Tracheolis - making concrete breathe with thermobimetals

Traditional concrete blocks are not designed to breathe. They are made relatively solid and designed to be stacked quickly and cheaply. Because the fabrication of these cast blocks require reusable molds, it is impossible to make complex shapes that have hidden corners or shapes. With digital-to-digital technology developed in rapid prototyping or three-dimensional printing, the concept of mass-production in concrete blocks can be reconsidered into one of mass-customization where every single unit is different. Each block can be its own complex shape and scale, while new materials, like concrete polymer, can be explored in this innovative process.

In the case of Tracheoles, the breathability of the block is achieved by incorporating a complex cavity system that is similar to the trachea system of grasshoppers, who breathe through spiracle holes in their sides. In order to allow the movement of hot air through the continuous spaces, smart plugs are strategically positioned.

They are made of thermobimetal, a lamination of two metals with different coefficients of expansion. When heated to a designated temperature, one of the metal sides will expand more than the other, resulting in a curling action. Without controls or external energy source, this “smart” response can be harnessed to operate automatically and indefinitely to self-ventilated spaces that are overheated. When the temperature is cold, the sensitive, digitally laser-cut plugs flatten, constrict pertinent openings, trap air in the cavities and contribute to the overall insulating value of the concrete block system.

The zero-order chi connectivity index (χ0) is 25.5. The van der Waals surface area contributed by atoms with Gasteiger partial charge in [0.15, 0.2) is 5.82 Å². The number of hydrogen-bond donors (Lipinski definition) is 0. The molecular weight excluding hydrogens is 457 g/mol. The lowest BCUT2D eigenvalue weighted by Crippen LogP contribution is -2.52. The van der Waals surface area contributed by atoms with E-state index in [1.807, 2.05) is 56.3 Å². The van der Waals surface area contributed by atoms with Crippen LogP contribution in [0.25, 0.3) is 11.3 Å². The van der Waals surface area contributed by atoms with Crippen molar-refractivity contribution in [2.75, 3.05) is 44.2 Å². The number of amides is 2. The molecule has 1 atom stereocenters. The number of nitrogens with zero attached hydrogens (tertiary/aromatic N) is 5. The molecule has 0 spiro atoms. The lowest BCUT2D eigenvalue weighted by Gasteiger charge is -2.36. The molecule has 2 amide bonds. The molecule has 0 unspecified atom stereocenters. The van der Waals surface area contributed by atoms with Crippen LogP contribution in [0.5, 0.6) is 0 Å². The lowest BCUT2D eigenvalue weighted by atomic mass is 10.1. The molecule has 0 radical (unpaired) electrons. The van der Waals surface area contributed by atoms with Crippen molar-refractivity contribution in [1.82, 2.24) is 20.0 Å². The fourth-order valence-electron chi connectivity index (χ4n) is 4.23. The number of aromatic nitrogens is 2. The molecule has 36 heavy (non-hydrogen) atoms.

Lead Designer/Researcher:

Doris Sung Principal, DOSU Studio Architecture
Assistant Professor, University of Southern California

Team:

Evan Shieh, Dylan Wood, Dennis Chow

Concrete Polymer 3d Printing:

Ron Rael, Principal, Emerging Objects

Grant support:

ARS Electronica

 

Doris Sung

After receiving her B.A. at Princeton University and M.Arch. at Columbia University, Doris Sung worked in various offices in cities across the U.S. before arriving in Los Angeles in 2001.  She developed her research focus while teaching at University of Southern California (USC), the Southern California Institute of Architecture (SCI-Arc), University of Colorado and the Catholic University of America. 

In 1999, she opened her office, dO|Su Studio Architecture, and soon received many AIA and ASID awards for her work, including the prestigious accolades of AIA Young-Designer-of-the-Year, ACSA Faculty Design Award, R+D Honorable Mention from Architect Magazine and [next idea] award from ARS Electronica. 

Currently, she is working on developing smart thermobimetals and other shape-memory alloys, unfamiliar materials to architecture, as new materials for the "third" skin (the first is human flesh, the second clothing and the third architecture).  Its ability to curl when heated allows the building skin to respond for purposes of sun-shading, self-ventilating, shape-changing and structure-prestressing.  Her work has been funded by the national AIA Upjohn Initiative, Arnold W. Brunner Grant, Graham Foundation Grant, Architectural Guild Award and USC ASHSS and URAP Awards.  Her TEDxUSC talk is available on ted.com.